Further into scene four, Lear’s loss of power and authority is demonstrated by the way in which Oswald addresses him. While Lear asks the question “who am I?” Oswald replies with “My lady’s father”, causing the King to become appalled by the lack of respect. Oswald then continues his rudeness by answering back and showing lack of respect towards Lear.

Shakespeare presents Lear’s loss of authority through his daughters’ sudden ability to control him. “e’er since thou mad’st thy daughters thy mothers” the wisdom of the fool depicts how order has become chaos due to Lear’s giving of his kingdom to his daughters resulting in him losing his role of an authoritative figure along the way. The fool also puts the blame on Lear, “thou gav’st them the rod and put’st down thine own breeches”, the fool highlighting that the King has only himself to blame for his loss of power and authority.

The role of ‘the fool’ is used to portray the truth, but because of his role he is not taken seriously. Lear does not see how much truth is in what he says, thus connecting to the theme of blindness “I am a fool, thou art nothing”, here he is referring to the loss in his power to his daughters. Shakespeare uses the change to emphasise the King’s increasing lack of power and authority, “May not an ass know when the cart draws the horse?” This show’s the change in roles, Gonerill now is the dominant figure of the Kingdom.

We witness Gonerill’s authority over Lear when she demands that he sends some of his servants and knights away whether he likes it or not, “By her, that else will take the thing she begs, A little to disquantity your train”. Disgusted by Gonerill’s orders, Lear decides to leave to live with his other daughter Regan, but Gonerill has already written to her sister who is, likewise, determined not to house his knights. This again signifies Lear’s loss of authority and power over his daughters. As he gradually loses his attendants, Lear is more aware that it symbolises the loss of his remaining power. Lear rightly views his loss of attendants as an indication of his ungrateful daughters’ lack of respect for him and his ranking as The King. Also read about role of the fool in King Lear essay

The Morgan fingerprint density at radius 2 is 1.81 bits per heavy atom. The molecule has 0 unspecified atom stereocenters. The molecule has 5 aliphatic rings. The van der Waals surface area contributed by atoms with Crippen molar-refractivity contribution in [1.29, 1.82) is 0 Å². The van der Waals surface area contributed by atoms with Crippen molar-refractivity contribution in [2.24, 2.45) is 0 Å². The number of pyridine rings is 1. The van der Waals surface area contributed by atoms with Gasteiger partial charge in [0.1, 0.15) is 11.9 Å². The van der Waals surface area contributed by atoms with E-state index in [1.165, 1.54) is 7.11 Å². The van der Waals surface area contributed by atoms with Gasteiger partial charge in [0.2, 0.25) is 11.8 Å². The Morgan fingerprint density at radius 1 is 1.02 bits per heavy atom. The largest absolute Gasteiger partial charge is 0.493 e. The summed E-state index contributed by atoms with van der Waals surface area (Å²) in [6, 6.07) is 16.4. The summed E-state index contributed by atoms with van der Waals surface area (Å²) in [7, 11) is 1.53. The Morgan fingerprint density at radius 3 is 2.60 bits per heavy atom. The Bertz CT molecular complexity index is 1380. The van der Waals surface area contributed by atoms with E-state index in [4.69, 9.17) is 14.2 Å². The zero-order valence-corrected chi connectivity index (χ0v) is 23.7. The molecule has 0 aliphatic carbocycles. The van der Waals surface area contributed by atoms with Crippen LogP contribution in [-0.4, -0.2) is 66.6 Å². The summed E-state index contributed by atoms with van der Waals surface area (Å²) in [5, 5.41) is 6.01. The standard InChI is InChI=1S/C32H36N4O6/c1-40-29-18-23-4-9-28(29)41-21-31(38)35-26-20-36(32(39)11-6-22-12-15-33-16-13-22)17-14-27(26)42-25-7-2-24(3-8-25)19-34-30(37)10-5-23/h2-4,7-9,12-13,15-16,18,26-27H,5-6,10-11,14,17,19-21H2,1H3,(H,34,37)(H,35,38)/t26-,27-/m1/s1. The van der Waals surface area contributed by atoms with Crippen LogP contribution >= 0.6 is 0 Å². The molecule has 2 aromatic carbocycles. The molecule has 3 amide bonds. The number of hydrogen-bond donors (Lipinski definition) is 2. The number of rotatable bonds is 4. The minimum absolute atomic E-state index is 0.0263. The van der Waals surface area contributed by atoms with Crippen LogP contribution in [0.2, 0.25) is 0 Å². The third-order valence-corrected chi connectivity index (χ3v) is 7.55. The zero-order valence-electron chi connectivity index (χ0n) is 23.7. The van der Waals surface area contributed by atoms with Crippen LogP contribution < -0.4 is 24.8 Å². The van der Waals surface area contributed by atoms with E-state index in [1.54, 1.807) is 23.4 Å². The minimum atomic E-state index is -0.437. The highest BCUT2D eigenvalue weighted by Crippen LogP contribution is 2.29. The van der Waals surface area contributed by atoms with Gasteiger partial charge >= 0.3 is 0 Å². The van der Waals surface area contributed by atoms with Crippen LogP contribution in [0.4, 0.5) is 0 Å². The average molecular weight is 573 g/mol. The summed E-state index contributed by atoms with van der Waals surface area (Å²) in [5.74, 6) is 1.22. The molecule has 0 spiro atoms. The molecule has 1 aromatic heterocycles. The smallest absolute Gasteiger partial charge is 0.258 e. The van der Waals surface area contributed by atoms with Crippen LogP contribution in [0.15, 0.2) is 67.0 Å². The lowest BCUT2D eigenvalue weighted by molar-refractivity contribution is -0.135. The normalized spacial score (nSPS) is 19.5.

As an audience, during the first act we see the loss of Lear’s power through the disobedience of other characters. In handing over his kingdom to his two daughters, we soon discover that in doing so he also handed over the respect others have for him, his formal authority as King and the role of being a father. What we see by the end of Act 1 is that Lear no longer has the power to command anyone to do anything, even to provide him with shelter or food – his daughters, each of whom is now Queen over half of Britain, carry special authority over him. The loss of power is vast resulting in a complete role reversal compared to the beginning of the play, and although the loss of power and authority is evident to the audience and the characters around Lear, he himself is blind to what’s happening until it’s too late and he’s lost everything.

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How does Shakespeare present Lear's increasing lack of power and authority. (2020, Jun 02). Retrieved from